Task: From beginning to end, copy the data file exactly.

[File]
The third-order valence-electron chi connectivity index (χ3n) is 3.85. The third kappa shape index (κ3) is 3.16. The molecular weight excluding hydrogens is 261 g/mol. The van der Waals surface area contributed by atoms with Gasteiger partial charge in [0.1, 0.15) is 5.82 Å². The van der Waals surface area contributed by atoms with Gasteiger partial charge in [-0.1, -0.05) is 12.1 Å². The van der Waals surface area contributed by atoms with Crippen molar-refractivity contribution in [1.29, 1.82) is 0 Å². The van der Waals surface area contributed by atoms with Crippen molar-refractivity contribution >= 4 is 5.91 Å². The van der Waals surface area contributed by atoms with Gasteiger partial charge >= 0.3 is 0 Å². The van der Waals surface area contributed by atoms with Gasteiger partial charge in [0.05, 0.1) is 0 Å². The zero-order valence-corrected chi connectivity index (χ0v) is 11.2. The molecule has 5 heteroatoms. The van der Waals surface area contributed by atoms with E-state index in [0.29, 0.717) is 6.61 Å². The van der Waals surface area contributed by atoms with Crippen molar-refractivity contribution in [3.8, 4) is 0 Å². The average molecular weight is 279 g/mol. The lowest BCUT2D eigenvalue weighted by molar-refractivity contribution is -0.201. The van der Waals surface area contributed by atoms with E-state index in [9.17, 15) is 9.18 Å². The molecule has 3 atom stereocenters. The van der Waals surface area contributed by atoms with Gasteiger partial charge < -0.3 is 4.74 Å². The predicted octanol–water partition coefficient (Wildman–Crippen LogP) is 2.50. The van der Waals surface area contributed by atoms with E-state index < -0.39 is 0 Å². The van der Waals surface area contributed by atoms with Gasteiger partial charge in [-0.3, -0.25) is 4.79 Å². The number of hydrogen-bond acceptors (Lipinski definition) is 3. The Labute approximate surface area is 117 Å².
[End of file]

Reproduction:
The third-order valence-electron chi connectivity index (χ3n) is 3.85. The third kappa shape index (κ3) is 3.16. The molecular weight excluding hydrogens is 261 g/mol. The van der Waals surface area contributed by atoms with Gasteiger partial charge in [0.1, 0.15) is 5.82 Å². The van der Waals surface area contributed by atoms with Gasteiger partial charge in [-0.1, -0.05) is 12.1 Å². The van der Waals surface area contributed by atoms with Crippen molar-refractivity contribution in [1.29, 1.82) is 0 Å². The van der Waals surface area contributed by atoms with Crippen molar-refractivity contribution >= 4 is 5.91 Å². The van der Waals surface area contributed by atoms with Gasteiger partial charge >= 0.3 is 0 Å². The van der Waals surface area contributed by atoms with Gasteiger partial charge in [0.05, 0.1) is 0 Å². The zero-order valence-corrected chi connectivity index (χ0v) is 11.2. The molecule has 5 heteroatoms. The van der Waals surface area contributed by atoms with E-state index in [0.29, 0.717) is 6.61 Å². The van der Waals surface area contributed by atoms with Crippen molar-refractivity contribution in [3.8, 4) is 0 Å². The average molecular weight is 279 g/mol. The lowest BCUT2D eigenvalue weighted by molar-refractivity contribution is -0.201. The van der Waals surface area contributed by atoms with E-state index in [9.17, 15) is 9.18 Å². The molecule has 3 atom stereocenters. The van der Waals surface area contributed by atoms with Gasteiger partial charge < -0.3 is 4.74 Å². The predicted octanol–water partition coefficient (Wildman–Crippen LogP) is 2.50. The van der Waals surface area contributed by atoms with E-state index < -0.39 is 0 Å². The van der Waals surface area contributed by atoms with Gasteiger partial charge in [-0.3, -0.25) is 4.79 Å². The number of hydrogen-bond acceptors (Lipinski definition) is 3. The Labute approximate surface area is 117 Å².